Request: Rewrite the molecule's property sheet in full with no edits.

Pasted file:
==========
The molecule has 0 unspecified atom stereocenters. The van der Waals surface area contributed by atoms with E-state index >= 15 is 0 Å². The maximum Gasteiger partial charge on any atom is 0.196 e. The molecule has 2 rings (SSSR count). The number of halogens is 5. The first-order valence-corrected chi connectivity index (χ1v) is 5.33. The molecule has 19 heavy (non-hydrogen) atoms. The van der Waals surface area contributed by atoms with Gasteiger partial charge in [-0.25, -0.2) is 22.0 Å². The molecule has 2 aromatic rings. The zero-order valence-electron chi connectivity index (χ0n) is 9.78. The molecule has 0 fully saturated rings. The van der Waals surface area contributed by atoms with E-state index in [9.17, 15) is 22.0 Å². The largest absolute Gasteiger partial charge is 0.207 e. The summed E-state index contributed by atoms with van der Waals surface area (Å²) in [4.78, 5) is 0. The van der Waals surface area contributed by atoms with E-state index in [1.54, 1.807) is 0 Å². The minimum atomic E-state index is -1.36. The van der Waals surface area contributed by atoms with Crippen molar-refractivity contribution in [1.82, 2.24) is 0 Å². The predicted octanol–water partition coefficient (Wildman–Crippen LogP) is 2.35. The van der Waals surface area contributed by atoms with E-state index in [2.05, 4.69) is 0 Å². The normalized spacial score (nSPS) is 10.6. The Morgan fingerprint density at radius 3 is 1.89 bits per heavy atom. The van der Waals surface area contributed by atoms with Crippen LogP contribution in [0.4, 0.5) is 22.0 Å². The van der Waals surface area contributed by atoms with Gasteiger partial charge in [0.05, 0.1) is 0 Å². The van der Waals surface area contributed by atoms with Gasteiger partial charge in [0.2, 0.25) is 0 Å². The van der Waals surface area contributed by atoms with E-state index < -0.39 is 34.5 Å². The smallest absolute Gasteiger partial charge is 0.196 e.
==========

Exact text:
The molecule has 0 unspecified atom stereocenters. The van der Waals surface area contributed by atoms with E-state index >= 15 is 0 Å². The maximum Gasteiger partial charge on any atom is 0.196 e. The molecule has 2 rings (SSSR count). The number of halogens is 5. The first-order valence-corrected chi connectivity index (χ1v) is 5.33. The molecule has 19 heavy (non-hydrogen) atoms. The van der Waals surface area contributed by atoms with Gasteiger partial charge in [-0.25, -0.2) is 22.0 Å². The molecule has 2 aromatic rings. The zero-order valence-electron chi connectivity index (χ0n) is 9.78. The molecule has 0 fully saturated rings. The van der Waals surface area contributed by atoms with E-state index in [9.17, 15) is 22.0 Å². The largest absolute Gasteiger partial charge is 0.207 e. The summed E-state index contributed by atoms with van der Waals surface area (Å²) in [4.78, 5) is 0. The van der Waals surface area contributed by atoms with E-state index in [1.54, 1.807) is 0 Å². The minimum atomic E-state index is -1.36. The van der Waals surface area contributed by atoms with Crippen molar-refractivity contribution in [1.82, 2.24) is 0 Å². The predicted octanol–water partition coefficient (Wildman–Crippen LogP) is 2.35. The van der Waals surface area contributed by atoms with E-state index in [2.05, 4.69) is 0 Å². The normalized spacial score (nSPS) is 10.6. The Morgan fingerprint density at radius 3 is 1.89 bits per heavy atom. The van der Waals surface area contributed by atoms with Crippen LogP contribution in [0.4, 0.5) is 22.0 Å². The van der Waals surface area contributed by atoms with Gasteiger partial charge in [0.05, 0.1) is 0 Å². The van der Waals surface area contributed by atoms with Gasteiger partial charge in [0.2, 0.25) is 0 Å². The van der Waals surface area contributed by atoms with E-state index < -0.39 is 34.5 Å². The smallest absolute Gasteiger partial charge is 0.196 e.